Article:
The effect of enzyme and substrate concentration on a reaction rate
Effect of substrate concentration on enzyme activity lab report
This increases the chances of a successful collision and so the rate increases. Immobilized enzymes Enzymes are widely used commercially, for example in the detergent, food and brewing industries. Research question Investigation on the effect of different substrate concentrations, which in this case are the manipulated hydrogen peroxide concentrations on the rate of enzyme activity of catalase in liver on the decomposition of the hydrogen peroxide. A number of ways of re-arranging the Michaelis-Menten equation have been devised to obtain linear relationships which permit more precise fitting to the experimental points, and estimation of the values of Km and Vmax. Hypothesis The hypothesis of this practical is that the rate of reaction will indeed increase with the increase of hydrogen peroxide concentrations, only if the other crucial factors of enzyme activity are kept constant, such as pH, enzyme concentration, inhibition and temperature. What is most likely to happen to the activity of the enzyme if the pH increases to 8. If it is the limiting factor, increasing concentration will increase the rate of reaction up to a point, after which any increase will not affect the rate of reaction. At this point, so much substrate is present that essentially all of the enzyme active sites have substrate bound to them. An example would be the magnesium ions that interact with ATP or other negatively charged nucleotides, thus decreasing their overall charge making the binding of them to the active site more efficient and higher velocity in the enzymatic reaction. The change in shape is 'induced' by the approaching substrate molecule. Concentration of enzyme and substrate The rate of an enzyme-catalysed reaction depends on the concentrations of enzyme and substrate. However, the effect of bond breaking will become greater and greater, and the rate of reaction will begin to decrease. The reason to why the soap is used in this practical, it to be able to measure the gas made from the reaction, which can otherwise not be seen without the foam obtaining it. This is because changes in pH can make and break intra- and intermolecular bonds, changing the shape of the enzyme and, therefore, its effectiveness.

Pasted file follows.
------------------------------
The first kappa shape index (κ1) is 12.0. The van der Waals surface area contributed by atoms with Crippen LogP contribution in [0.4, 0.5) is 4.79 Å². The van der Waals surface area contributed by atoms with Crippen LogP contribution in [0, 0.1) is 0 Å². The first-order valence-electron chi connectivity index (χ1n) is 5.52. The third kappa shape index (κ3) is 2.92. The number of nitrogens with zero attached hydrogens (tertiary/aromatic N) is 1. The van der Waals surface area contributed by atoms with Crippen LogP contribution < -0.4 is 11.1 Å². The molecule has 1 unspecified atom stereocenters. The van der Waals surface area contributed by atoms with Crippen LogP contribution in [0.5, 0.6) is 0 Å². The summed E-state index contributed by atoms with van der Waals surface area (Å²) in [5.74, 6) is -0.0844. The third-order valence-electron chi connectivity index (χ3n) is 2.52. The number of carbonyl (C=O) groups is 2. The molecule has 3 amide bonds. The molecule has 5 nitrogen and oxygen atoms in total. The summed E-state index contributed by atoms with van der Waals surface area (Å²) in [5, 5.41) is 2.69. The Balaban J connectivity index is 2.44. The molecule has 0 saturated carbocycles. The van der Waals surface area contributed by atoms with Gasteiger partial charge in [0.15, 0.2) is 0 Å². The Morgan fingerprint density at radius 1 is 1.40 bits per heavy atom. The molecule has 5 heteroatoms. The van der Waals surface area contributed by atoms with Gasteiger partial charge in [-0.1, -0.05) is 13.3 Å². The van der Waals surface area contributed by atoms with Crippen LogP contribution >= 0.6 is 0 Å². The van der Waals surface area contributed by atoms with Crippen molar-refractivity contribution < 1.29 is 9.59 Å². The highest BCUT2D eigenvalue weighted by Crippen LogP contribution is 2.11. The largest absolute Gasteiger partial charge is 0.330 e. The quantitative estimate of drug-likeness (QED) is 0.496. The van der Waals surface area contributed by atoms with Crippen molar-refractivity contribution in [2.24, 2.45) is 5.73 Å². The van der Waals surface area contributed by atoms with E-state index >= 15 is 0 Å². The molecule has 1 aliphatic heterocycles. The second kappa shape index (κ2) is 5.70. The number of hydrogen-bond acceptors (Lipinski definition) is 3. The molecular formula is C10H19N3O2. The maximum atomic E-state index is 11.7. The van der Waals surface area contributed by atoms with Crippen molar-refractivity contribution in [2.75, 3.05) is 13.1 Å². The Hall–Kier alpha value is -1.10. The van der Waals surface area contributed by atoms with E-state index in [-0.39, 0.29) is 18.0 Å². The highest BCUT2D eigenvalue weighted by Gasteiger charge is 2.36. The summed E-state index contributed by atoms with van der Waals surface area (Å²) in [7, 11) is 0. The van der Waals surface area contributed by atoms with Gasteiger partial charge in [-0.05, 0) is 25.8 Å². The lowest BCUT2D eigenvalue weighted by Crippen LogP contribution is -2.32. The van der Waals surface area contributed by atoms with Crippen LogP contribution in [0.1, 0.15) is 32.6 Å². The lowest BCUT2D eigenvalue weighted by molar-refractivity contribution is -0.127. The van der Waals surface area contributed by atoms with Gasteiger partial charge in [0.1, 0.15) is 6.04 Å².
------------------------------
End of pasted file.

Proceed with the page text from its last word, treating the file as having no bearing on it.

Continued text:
Different enzymes have different Optimum pH values. How enzymes lower the activation energy, is by holding the molecules packet together increasing the chance of a reaction to occur and thus lowering the activation energy. There is a certain temperature at which an enzyme's catalytic activity is at its greatest see graph.
In summary, as temperature increases, initially the rate of reaction will increase, because of increased Kinetic Energy. In enzyme reactions, a substrate binds to the active site on the enzyme, forming an enzyme-substrate complex where the enzyme breaks down the bonds in the substrate, creating a whole new bond and formation which will lead to the product and during and after the whole process the enzyme will remain unchanged, thus being able to react in other chemical reactions again.
This optimal temperature is usually around human body temperature Additionally, the reaction rate depends on properties of the enzyme K, kcat and the enzyme concentration E.
Effect of enzyme concentration on enzyme activity experiment
The rate would simply be higher 20 or 30 people in 10 minutes before it leveled off. This interference causes a change in shape of the enzyme, and importantly, its Active Site. Hypothesis The hypothesis of this practical is that the rate of reaction will indeed increase with the increase of hydrogen peroxide concentrations, only if the other crucial factors of enzyme activity are kept constant, such as pH, enzyme concentration, inhibition and temperature. Controlling these factors in a cell is one way that an organism regulates its enzyme activity and so its Metabolism. Skip the theory and go straight to: How to determine Km and Vmax A simple chemical reaction with a single substrate shows a linear relationship between the rate of formation of product and the concentration of substrate, as shown below: For an enzyme-catalysed reaction, there is usually a hyperbolic relationship between the rate of reaction and the concentration of substrate, as shown below: A At low concentration of substrate, there is a steep increase in the rate of reaction with increasing substrate concentration. The rate of reaction when the enzyme is saturated with substrate is the maximum rate of reaction, Vmax. Eventually, the enzyme will become Denatured and will no longer function. This optimal temperature is usually around human body temperature B As the concentration of substrate increases, the enzyme becomes saturated with substrate. An enzyme with a high Km has a low affinity for its substrate, and requires a greater concentration of substrate to achieve Vmax. Concept Review Exercises The concentration of substrate X is low.
If only 5 people are present at the stand, the rate of their arrival at the concert hall is 5 people in 10 minutes.
based on 5 review